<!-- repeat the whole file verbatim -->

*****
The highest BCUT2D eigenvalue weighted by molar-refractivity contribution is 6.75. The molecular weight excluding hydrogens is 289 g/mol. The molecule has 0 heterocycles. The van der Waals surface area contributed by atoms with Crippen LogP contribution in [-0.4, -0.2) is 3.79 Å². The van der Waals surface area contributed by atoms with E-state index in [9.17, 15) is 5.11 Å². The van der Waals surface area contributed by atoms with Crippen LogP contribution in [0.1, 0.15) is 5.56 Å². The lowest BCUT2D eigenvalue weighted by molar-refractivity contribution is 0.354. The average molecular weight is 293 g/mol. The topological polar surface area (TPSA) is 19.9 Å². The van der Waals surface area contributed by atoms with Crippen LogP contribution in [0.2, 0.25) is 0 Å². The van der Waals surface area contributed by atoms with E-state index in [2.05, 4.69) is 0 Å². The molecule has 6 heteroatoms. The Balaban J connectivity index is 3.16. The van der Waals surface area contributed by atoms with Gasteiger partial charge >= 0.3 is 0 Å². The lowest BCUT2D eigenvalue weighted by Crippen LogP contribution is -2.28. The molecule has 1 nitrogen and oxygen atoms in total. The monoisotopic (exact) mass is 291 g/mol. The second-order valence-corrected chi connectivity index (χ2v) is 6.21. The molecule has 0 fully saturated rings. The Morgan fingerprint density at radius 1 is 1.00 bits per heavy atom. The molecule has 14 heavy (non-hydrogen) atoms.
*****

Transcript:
The highest BCUT2D eigenvalue weighted by molar-refractivity contribution is 6.75. The molecular weight excluding hydrogens is 289 g/mol. The molecule has 0 heterocycles. The van der Waals surface area contributed by atoms with Crippen LogP contribution in [-0.4, -0.2) is 3.79 Å². The van der Waals surface area contributed by atoms with E-state index in [9.17, 15) is 5.11 Å². The van der Waals surface area contributed by atoms with Crippen LogP contribution in [0.1, 0.15) is 5.56 Å². The lowest BCUT2D eigenvalue weighted by molar-refractivity contribution is 0.354. The average molecular weight is 293 g/mol. The topological polar surface area (TPSA) is 19.9 Å². The van der Waals surface area contributed by atoms with Crippen LogP contribution in [0.2, 0.25) is 0 Å². The van der Waals surface area contributed by atoms with E-state index in [2.05, 4.69) is 0 Å². The molecule has 6 heteroatoms. The Balaban J connectivity index is 3.16. The van der Waals surface area contributed by atoms with Gasteiger partial charge >= 0.3 is 0 Å². The lowest BCUT2D eigenvalue weighted by Crippen LogP contribution is -2.28. The molecule has 1 nitrogen and oxygen atoms in total. The monoisotopic (exact) mass is 291 g/mol. The second-order valence-corrected chi connectivity index (χ2v) is 6.21. The molecule has 0 fully saturated rings. The Morgan fingerprint density at radius 1 is 1.00 bits per heavy atom. The molecule has 14 heavy (non-hydrogen) atoms.